In January 2013, when 24-year-old Kelsey McBride was laid off from her job as a publicist for a payday loan company in Beverly Hills, Calif., she knew there was one thing she wouldn't miss: the 90-minute commute in bumper-to-bumper Southern California traffic. But the regular paycheck? That she would miss.
Fortunately, she had been doing occasional freelance projects on the side during her six months of employment, and she drew on the experience to begin setting herself up as a publicist for authors. She turned to Twitter to find clients, doing searches for "book release" and other key phrases, then emailing or tweeting at the authors to offer her services.
For the first three months, she managed to land only three clients a month. But things have turned around. Now, she says she has 10 to 15 clients a month, and makes $4,000 to $6,000 in monthly income.
McBride is part of a recent and still-growing trend of freelancers taking the ball from full-time workers. All over the U.S., companies are replacing full-time employees with independent contractors, and people who once counted on a steady income are being left to fend for themselves in a hyper-competitive freelance market.
It's a market that is growing tremendously. There are nearly three million freelancers registered on Elance, the largest online platform for what Elance chief executive Fabio Rosati calls "fractional jobs," a term describing the result of full-time job functions being split into individual tasks performed by freelancers. More than 60 percent of mid-size corporations in the U.S. expect to hire more freelancers in the coming year, according to a study commissioned by Elance and conducted by independent consulting firm Tower Lane.
Work has been moving online for years now, with Monster and other online job boards giving way to LinkedIn, and a host of digital tools making distance work ever more viable. To hear Elance's Rosati, tell it, Elance is merely "the next logical step, combining online matching and online work on a single platform where professionals can connect, collaborate and pay in real time."
To be sure, some business owners welcome the trend.
"Freelancing is awesome. It keeps costs down and lets you quickly test out an individual," Trey Smith, who runs San Diego, Calif.-based Kayabit Games, says. "For example, I can hire an artist for an hourly job and cancel the contract if it doesn't work out the first day. Doing this with a full-time, in-house employee is much more difficult."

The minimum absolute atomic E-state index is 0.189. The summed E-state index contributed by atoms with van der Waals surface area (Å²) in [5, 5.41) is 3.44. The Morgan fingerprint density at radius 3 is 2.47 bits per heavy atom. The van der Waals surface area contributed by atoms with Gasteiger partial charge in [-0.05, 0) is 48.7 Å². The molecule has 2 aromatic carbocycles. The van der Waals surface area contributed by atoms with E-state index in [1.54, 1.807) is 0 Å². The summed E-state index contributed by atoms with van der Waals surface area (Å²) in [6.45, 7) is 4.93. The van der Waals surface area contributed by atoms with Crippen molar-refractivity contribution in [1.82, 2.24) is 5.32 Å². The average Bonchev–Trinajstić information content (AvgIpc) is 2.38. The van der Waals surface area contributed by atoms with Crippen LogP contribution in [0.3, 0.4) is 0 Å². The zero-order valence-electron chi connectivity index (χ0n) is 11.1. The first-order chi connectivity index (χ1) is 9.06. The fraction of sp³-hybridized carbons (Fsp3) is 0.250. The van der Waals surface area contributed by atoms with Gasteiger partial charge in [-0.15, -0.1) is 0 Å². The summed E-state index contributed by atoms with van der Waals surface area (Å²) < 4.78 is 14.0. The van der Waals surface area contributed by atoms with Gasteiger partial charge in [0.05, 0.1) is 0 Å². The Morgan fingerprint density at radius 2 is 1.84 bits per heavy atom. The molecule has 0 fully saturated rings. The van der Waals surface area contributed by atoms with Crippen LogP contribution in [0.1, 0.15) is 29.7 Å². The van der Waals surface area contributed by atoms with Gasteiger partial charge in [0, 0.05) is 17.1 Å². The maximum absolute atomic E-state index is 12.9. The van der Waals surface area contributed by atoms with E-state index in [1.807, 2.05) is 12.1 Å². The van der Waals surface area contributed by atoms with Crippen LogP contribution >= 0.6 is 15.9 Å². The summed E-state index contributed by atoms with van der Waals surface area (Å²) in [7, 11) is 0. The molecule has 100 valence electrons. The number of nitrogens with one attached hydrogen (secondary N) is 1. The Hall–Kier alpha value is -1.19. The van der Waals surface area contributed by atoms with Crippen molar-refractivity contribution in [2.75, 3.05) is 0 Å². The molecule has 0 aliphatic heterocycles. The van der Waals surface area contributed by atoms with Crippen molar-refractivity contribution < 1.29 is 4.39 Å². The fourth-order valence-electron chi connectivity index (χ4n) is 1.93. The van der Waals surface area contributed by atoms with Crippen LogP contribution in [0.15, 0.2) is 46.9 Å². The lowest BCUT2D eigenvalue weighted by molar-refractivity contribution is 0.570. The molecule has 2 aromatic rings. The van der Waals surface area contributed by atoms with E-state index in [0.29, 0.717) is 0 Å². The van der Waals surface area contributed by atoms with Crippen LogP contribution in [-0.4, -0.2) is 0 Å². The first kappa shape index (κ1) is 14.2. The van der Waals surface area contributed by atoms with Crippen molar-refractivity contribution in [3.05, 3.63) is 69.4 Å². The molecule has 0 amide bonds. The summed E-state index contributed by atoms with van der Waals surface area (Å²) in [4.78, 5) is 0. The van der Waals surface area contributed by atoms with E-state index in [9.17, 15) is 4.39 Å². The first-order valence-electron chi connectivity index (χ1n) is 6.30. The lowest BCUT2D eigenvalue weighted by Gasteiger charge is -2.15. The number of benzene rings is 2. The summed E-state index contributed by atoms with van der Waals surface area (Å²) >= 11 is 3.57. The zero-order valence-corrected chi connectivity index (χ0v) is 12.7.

Smith says he has hired dozens of freelancers across various platforms for contract work, including Elance, Guru, Odesk and Vworker. About 60 percent of the independent workers he has hired live in America, while the rest hail from countries such as Ukraine, Pakistan, Singapore and Portgual.
'We serve the world'
The U.S. has the greatest number of Elancers, with nearly 716,000. India is second, with more than 359,000; Pakistan is third, with more than 113,000; and the Philippines are fourth, with more than 89,000. Of the top four countries by number of Elancers, three are in the developing world. The top four hiring countries, by contrast, are the U.S., Australia, the U.K. and Canada, in that order.
These numbers make it hard to escape the impression that the global market consists largely of First World employers hiring cheap Third World knowledge workers for fractional labor.
"We serve the world," Rosati says, but adds that Elance has "evolved" over the past few years and now boasts a larger pool of sophisticated clients who are more concerned with quality than with price.
According to Elance, the average hourly wage for U.S. freelancers using the company's platform was $28 during the second quarter of 2013. That represents a five-percent increase from the same period of the previous year. It's difficult to compare the freelance lifestyle to the work hours of full-time employees, but if one assumes 40 hours of billable work each week at $28 an hour, and two weeks of unpaid vacation, the freelancer would earn an annual income of $56,000. But in reality, freelance compensation is all over the map.
At the high end of the market are the young professionals who find work through HourlyNerd, a startup whose investors include billionaire Mark Cuban. HourlyNerd limits its pool of freelancers to MBA students and graduates of the top 20 U.S. business schools. More than 1,000 MBAs have signed up so far, and they are averaging $20 to $50 an hour, according to co-founder Rob Biederman, a 27-year-old MBA student at Harvard Business School.
But they are earning those rates only after enrolling in costly graduate-degree programs. A Harvard MBA costs more than $100,000 in tuition alone, though fellowships and other financial aid lessen this burden for many students. Meanwhile, full-time jobs for elite MBA grads at McKinsey & Company, Bain Capital, Boston Consulting Group and other top firms come with six-figure starting salaries.
"No offense to them, but I am shocked at how low they price their time," Biederman says of the freelancers.
Knowledge workers, a la carte
Far lower on the food chain are freelancers who soak up busywork for business owners like Josh Feinkind. Feinkind sells designer fish tanks and high-end furniture for cats and dogs through his New York-based company RefinedKind Pet Products. He recently hired an Elancer for an SEO project. Usually, he awards projects to freelancers with high ratings, he says, but in this case he chose someone who was new to Elance and had yet to receive any rating at all. The determining factor? While other Americans were pricing the project at $500 a month, this Elancer priced it at $100 for three months.